In comes Yousef Shekarandaz, who owns a collection of classic motorcycles in the basement of his shop near Jomhuri Street. He is one of those who have bought containers of Harley-Davidson parts. Through his enthusiasm and knowledge of motorcycle maintenance, he was able to assemble those parts to build himself a collection of majestic motorbikes.
The dimly lit, old stairs of his basement lead to a stylish, breathtaking collection of motorbikes, some of which are more than a century old. In addition to Harley-Davidsons, Yousef owns other motorcycles produced by Triumph, Zündapp, Hercules, Vespa, and BSA, whose rubber horns or manual gears are telltale signs of their relic status.
The gathering of those classic motorbikes in that cozy, quiet corner of the basement, compared to the hustle and bustle of the crowd up there on Jomhuri Street, was reminiscent of the 1995 movie ‘Underground’, which narrates the lives of some partisans who, in the midst of World War II, escape the Nazis and take refuge in the basement of a house, only to reemerge 20 years later to find out that the war is over and everything has changed.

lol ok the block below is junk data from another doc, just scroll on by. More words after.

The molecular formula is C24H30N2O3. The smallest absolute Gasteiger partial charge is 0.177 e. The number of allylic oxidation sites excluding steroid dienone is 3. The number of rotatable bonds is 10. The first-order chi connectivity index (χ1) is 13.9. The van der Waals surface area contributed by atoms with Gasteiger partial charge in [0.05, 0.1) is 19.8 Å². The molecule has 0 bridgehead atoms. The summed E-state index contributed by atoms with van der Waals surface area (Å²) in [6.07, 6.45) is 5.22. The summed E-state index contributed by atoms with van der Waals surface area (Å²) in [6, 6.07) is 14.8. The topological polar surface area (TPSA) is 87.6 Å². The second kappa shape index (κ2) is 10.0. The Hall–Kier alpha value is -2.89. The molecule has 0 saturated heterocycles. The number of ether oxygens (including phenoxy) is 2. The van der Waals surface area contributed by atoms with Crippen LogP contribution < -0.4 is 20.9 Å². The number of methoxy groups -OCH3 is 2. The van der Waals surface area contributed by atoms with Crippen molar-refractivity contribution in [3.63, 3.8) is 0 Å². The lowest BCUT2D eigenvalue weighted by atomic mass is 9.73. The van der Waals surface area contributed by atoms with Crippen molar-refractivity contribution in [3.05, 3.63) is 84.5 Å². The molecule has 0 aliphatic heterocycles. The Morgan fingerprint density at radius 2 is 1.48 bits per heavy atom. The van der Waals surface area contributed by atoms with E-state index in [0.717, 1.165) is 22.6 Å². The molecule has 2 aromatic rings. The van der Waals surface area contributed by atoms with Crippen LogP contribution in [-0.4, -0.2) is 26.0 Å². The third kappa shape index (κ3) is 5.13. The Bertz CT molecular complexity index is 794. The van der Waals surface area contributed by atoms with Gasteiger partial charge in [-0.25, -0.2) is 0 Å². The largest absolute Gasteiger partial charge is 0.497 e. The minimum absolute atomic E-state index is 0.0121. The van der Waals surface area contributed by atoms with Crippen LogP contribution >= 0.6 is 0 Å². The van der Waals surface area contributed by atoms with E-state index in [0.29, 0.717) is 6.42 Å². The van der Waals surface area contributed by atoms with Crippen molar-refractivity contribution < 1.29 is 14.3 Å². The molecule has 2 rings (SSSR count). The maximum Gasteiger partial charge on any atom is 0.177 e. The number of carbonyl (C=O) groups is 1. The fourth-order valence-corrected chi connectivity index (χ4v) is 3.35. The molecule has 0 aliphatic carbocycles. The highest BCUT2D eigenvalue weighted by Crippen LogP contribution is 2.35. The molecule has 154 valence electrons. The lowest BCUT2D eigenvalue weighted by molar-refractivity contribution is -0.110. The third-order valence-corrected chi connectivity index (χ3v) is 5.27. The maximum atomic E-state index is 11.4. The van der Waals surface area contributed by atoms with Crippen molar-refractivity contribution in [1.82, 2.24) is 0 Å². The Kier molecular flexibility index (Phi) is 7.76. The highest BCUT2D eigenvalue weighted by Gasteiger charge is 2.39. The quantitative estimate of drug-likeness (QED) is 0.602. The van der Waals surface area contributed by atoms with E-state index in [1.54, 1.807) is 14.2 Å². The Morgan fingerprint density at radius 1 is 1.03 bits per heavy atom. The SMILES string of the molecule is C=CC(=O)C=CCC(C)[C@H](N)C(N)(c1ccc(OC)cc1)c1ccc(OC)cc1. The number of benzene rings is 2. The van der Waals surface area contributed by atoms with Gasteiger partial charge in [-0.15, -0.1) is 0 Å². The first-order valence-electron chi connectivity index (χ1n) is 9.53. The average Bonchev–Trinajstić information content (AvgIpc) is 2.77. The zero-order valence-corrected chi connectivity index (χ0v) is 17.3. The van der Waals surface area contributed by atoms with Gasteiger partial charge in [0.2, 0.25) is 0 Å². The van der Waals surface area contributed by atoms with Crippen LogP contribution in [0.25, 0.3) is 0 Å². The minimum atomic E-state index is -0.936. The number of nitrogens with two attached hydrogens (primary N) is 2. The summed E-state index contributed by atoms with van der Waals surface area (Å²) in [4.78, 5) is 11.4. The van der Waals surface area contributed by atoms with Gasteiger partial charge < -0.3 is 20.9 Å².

Certainly, none of the unsuspecting crowd passing by the front of the shop upstairs could have the slightest idea that such a collection of the most valuable, classic, antique motorcycles are gathering dust here.
“For 30 years or so, my main job was to sell antiques in a shop on Naderi Street, at the Istanbul Intersection in downtown Tehran,” says Yousef, adding with an air on unease, “But it’s a few years now that, because of my former partners’ decisions, I was forced to change lanes. Now I sell audio equipment in this shop, which I’m not interested in at all.”
Like many children his age, Yousef was an avid lover of motorbikes. He fondly remembers the old motorcycle shop in front of their downtown house on Salsabil Street, where he used to longingly goggle at its bikes every day without fail.
“When I came of age, I started buying motorbikes for myself. From Suzuki AX 100 to Kawasaki Z1300.”
The first classic bike he bought, however, was a German Zündapp about 19 years ago. He placed it like a statue in one of the rooms of his house to be revered along with other antiques he had collected.
“But it stood above the rest. Everyone who saw it was immediately drawn to it.”
The pride and joy he felt upon seeing the reaction of his visitors prompted him to buy a couple more classic motorcycles. Then, he ended up at the inevitable crossroad.
“I said to myself that now I have to have a Harley-Davidson.”
Only, there was a big problem. You could not find more than a few dozen of those mighty bikes in Iran, and the ones for sale at the time were only scrap. Therefore, Yousef came up with the idea of getting his hands on some of those auctioned off Harley-Davidson parts and accessories. He sold his car and borrowed some money to buy two 20-foot containers of what he desired.
“When I finally bought those pieces, everyone who saw them said, ‘What good are they?’”
Little did they suspect that this antique dealer, motorcycle enthusiast knew exactly what they were worth.